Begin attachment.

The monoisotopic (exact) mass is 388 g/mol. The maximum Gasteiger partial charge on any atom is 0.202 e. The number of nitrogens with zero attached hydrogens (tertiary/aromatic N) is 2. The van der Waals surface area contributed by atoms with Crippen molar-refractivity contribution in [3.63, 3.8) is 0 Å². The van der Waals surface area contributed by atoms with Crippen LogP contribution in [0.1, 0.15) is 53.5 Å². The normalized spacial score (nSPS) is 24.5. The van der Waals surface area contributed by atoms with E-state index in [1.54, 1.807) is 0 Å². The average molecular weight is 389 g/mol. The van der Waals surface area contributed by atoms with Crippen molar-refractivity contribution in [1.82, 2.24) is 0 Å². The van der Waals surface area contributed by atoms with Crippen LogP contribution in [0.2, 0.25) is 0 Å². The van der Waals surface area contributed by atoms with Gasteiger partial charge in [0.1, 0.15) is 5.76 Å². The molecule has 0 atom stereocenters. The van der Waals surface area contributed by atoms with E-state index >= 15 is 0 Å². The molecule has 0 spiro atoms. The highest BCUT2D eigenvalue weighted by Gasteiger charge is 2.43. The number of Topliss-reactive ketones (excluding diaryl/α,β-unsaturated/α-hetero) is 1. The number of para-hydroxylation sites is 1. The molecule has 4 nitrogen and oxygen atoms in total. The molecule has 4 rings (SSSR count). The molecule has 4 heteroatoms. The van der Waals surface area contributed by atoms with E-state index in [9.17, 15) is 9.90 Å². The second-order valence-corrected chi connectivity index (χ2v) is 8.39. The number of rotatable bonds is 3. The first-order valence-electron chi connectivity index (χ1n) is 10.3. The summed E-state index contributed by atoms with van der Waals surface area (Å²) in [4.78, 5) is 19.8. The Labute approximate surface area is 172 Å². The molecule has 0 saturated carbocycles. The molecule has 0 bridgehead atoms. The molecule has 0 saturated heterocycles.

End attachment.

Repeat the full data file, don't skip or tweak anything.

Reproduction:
The monoisotopic (exact) mass is 388 g/mol. The maximum Gasteiger partial charge on any atom is 0.202 e. The number of nitrogens with zero attached hydrogens (tertiary/aromatic N) is 2. The van der Waals surface area contributed by atoms with Crippen molar-refractivity contribution in [3.63, 3.8) is 0 Å². The van der Waals surface area contributed by atoms with Crippen LogP contribution in [0.1, 0.15) is 53.5 Å². The normalized spacial score (nSPS) is 24.5. The van der Waals surface area contributed by atoms with E-state index in [1.54, 1.807) is 0 Å². The average molecular weight is 389 g/mol. The van der Waals surface area contributed by atoms with Crippen molar-refractivity contribution in [1.82, 2.24) is 0 Å². The van der Waals surface area contributed by atoms with Crippen LogP contribution in [0.2, 0.25) is 0 Å². The van der Waals surface area contributed by atoms with Gasteiger partial charge in [0.1, 0.15) is 5.76 Å². The molecule has 0 atom stereocenters. The van der Waals surface area contributed by atoms with E-state index >= 15 is 0 Å². The molecule has 0 spiro atoms. The highest BCUT2D eigenvalue weighted by Gasteiger charge is 2.43. The number of Topliss-reactive ketones (excluding diaryl/α,β-unsaturated/α-hetero) is 1. The number of para-hydroxylation sites is 1. The molecule has 4 nitrogen and oxygen atoms in total. The molecule has 4 rings (SSSR count). The molecule has 4 heteroatoms. The van der Waals surface area contributed by atoms with E-state index in [9.17, 15) is 9.90 Å². The second-order valence-corrected chi connectivity index (χ2v) is 8.39. The number of rotatable bonds is 3. The first-order valence-electron chi connectivity index (χ1n) is 10.3. The summed E-state index contributed by atoms with van der Waals surface area (Å²) in [4.78, 5) is 19.8. The Labute approximate surface area is 172 Å². The molecule has 0 saturated carbocycles. The molecule has 0 bridgehead atoms. The molecule has 0 saturated heterocycles.